Illustrations a A offers a bribe to B, a public servant, as a reward for showing A some favour in the exercise of B's official functions. B accepts the bribe. A has abetted the offence defined in Section B, in consequence of the instigation, commits that offence. A is guilty of abetting that offence, and is liable to the same punishment as B. A, in pursuance of the conspiracy, procures the poison and delivers it to B in order that he may administer it to Z.

B, in pursuance of the conspiracy, administers the poison to Z in A's absence and thereby causes Z's death. Here B is guilty of murder. A is guilty of abetting that offence by conspiracy, and is liable to the punishment for murder. And I hereby direct that you be tried by this Court or the said Court on the said charge.

Punishment of abetment if person abetted does act with a different intention from that of abettor: Whoever abets the commission of an offence shall, if the person abetted does the act with a different intention or knowledge from that of the abettor, be punished with the punishment provided for the offence which would have been committed if the act had been done with the intention or knowledge of the abettor and with no other.

Liability of abettor when one act abetted and different act done: When an act is abetted and a different act is done, the abettor is liable for the act done, in the same manner and to the same extent as if he had directly abetted it : Provided the act done was a probable consequence of the abetment, and was committed under the influence of the instigation, or with the aid or in pursuance of the conspiracy which constituted the abetment.

Illustrations a A instigates a child to put poison into the food of Z, and gives him poison for that purpose. The child, in consequence of the instigation, by mistake puts the poison into the food of Y, which is by the side of that of Z.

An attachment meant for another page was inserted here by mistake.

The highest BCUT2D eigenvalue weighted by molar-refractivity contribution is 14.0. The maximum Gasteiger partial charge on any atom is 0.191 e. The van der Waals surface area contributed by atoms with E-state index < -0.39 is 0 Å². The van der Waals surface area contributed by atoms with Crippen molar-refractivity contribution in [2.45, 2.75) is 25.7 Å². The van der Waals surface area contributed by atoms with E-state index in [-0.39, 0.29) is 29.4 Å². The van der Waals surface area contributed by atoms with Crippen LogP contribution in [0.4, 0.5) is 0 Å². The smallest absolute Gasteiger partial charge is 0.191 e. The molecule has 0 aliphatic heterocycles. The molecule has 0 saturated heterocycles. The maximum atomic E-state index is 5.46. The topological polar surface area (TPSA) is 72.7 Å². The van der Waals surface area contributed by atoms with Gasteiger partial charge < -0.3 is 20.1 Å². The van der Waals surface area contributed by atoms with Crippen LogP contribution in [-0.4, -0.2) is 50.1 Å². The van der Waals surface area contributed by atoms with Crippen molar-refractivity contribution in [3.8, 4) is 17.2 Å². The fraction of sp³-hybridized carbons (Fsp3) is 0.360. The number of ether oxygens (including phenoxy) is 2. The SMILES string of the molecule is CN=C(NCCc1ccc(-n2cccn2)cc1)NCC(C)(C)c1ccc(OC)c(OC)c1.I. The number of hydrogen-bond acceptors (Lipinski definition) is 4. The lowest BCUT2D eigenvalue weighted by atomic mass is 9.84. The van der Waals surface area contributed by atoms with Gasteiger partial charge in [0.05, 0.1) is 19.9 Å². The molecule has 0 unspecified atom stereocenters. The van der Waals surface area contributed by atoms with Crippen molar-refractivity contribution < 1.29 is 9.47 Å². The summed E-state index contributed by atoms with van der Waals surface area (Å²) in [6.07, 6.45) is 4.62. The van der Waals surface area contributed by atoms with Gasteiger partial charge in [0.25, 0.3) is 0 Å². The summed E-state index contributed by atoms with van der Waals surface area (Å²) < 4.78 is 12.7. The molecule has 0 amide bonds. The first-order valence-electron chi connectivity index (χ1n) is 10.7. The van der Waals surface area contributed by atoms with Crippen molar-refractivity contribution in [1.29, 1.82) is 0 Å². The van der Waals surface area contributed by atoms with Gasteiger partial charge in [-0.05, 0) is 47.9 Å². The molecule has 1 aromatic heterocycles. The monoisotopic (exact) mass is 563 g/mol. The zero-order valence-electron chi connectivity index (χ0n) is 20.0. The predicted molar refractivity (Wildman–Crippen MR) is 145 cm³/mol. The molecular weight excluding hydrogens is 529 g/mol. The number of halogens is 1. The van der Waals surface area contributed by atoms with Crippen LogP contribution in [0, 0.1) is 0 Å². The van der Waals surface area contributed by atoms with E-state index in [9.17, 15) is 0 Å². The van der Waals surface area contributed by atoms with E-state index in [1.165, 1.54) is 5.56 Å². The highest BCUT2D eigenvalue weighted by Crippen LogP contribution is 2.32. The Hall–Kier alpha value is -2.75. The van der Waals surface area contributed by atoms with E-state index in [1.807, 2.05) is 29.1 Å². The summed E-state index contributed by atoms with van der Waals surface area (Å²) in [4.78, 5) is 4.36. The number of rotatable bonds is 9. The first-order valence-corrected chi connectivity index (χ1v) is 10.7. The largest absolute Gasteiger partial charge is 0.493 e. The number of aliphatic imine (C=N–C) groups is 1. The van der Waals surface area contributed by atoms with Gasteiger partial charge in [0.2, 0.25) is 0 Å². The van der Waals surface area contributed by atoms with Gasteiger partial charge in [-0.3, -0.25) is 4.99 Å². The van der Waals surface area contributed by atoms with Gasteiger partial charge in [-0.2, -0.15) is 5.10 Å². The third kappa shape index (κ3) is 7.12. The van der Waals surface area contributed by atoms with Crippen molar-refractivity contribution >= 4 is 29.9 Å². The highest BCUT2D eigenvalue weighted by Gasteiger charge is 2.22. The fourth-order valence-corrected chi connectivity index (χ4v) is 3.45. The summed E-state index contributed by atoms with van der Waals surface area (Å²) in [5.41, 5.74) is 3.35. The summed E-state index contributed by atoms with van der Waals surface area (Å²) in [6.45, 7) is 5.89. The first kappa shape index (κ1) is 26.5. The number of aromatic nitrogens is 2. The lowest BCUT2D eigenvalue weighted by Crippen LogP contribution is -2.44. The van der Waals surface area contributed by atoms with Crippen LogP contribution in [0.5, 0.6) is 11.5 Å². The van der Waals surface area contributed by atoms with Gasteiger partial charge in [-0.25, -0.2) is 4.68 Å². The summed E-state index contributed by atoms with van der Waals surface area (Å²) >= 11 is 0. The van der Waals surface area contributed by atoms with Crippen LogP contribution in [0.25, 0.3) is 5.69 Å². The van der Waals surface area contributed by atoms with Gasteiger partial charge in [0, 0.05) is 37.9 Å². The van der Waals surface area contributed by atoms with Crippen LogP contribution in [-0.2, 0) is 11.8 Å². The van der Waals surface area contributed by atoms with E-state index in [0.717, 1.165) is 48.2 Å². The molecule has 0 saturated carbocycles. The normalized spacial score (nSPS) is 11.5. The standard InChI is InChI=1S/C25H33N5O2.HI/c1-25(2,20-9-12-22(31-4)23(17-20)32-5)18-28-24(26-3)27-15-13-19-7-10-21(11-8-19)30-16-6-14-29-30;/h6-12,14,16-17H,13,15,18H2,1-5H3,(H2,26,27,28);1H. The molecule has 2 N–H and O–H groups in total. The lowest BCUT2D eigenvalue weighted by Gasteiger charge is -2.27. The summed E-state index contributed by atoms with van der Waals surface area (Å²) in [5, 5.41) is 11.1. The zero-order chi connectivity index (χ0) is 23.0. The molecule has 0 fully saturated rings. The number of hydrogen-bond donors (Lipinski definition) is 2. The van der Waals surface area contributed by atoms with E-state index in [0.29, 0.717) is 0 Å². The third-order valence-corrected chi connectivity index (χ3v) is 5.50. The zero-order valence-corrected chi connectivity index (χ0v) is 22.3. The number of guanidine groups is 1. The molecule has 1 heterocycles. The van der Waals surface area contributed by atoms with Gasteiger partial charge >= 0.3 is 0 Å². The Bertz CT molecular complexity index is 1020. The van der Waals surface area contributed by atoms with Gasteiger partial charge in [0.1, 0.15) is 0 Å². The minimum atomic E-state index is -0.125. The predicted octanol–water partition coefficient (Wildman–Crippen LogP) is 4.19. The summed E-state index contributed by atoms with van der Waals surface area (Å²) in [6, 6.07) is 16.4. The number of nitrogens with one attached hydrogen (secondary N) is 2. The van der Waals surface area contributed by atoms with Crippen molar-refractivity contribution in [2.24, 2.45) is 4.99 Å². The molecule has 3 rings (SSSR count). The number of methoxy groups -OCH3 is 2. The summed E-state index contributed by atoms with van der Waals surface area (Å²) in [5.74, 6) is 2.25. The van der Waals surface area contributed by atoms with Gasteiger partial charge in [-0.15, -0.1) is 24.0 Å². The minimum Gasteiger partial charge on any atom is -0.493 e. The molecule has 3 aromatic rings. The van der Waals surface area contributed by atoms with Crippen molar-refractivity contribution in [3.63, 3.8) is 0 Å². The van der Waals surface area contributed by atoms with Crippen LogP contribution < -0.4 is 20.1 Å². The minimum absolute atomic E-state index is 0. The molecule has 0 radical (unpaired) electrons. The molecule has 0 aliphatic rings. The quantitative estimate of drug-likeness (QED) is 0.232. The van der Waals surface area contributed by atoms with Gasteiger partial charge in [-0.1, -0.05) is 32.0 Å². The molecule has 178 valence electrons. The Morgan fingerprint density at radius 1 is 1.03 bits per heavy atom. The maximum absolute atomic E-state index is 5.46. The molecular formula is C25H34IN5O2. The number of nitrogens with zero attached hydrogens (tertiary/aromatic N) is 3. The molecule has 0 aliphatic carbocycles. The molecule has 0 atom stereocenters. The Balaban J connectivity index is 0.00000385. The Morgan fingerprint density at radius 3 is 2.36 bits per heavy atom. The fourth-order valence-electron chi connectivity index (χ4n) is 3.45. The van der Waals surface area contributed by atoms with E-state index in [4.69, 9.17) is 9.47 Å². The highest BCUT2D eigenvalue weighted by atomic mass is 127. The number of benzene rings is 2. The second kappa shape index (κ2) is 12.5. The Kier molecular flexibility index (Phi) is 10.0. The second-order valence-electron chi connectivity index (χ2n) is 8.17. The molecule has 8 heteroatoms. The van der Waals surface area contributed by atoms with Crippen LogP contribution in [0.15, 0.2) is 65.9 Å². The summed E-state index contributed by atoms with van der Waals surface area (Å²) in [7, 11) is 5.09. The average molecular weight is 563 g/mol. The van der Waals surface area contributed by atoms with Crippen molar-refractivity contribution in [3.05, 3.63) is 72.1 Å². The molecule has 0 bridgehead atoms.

Here, if the child was acting under the influence of A's instigation, and the act done was under the circumstances a probable consequence of the abetment, A is liable in the same manner and to the same extent as if he had instigated the child to put the poison into the food of Y.

B sets fire to the house and at the same time commits theft of property there. A, though guilty of abetting the burning of the house, is not guilty of abetting the theft; for the theft was a distinct act, and not a probable consequence of the burning.

B and C break into the house, and being resisted by Z, one of the inmates, murder Z. Here, if that murder was the probable consequence of the abetment, A is liable to the punishment provided for murder. Abettor when liable to cumulative punishment for act abetted and for act done: If the act for which the abettor is liable under the last preceding section is committed in addition to the act abetted, and constitutes a distinct offence, the abettor is liable to punishment for each of the offences.

Illustration A instigates B to resist by force a distress made by a public servant. B, in consequence, resists that distress. In offering the resistance, B voluntarily causes grievous hurt to the officer executing the distress.

As B has committed both the offence of resisting the distress, and the offence of voluntarily causing grievous hurt, B is liable to punishment for both these offence; and, if A knew that B was likely voluntarily to cause grievous hurt in resisting the distress, A will also be liable to punishment for each of the offences.

Liability of abettor for an effect caused by the act abetted different from that intended by the abettor: When an act is abetted with the intention of the part of the abettor of causing a particular effect, and an act for which the abettor is liable in consequence of the abetment, causes a different effect from that intended by the abettor, the abettor is liable for the effect caused, in the same manner and to the same extent as if he had abetted the act with the intention of causing that effect, provided he knew that the act abetted was likely to cause that effect.

Illustration A instigates B to cause grievous hurt to Z. B, in consequence of the instigation, causes grievous hurt to Z. Z dies in consequence. Here, if A knew that the grievous hurt abetted was likely to cause death, A is liable to be punished with the punishment provided for murder. Abettor present when offence is committed: Whenever any person, who is absent would be liable to be punished as an abettor, is present when the act or offence for which he would be punishable in consequence of the abetment is committed, he shall be deemed to have committed such act or offence.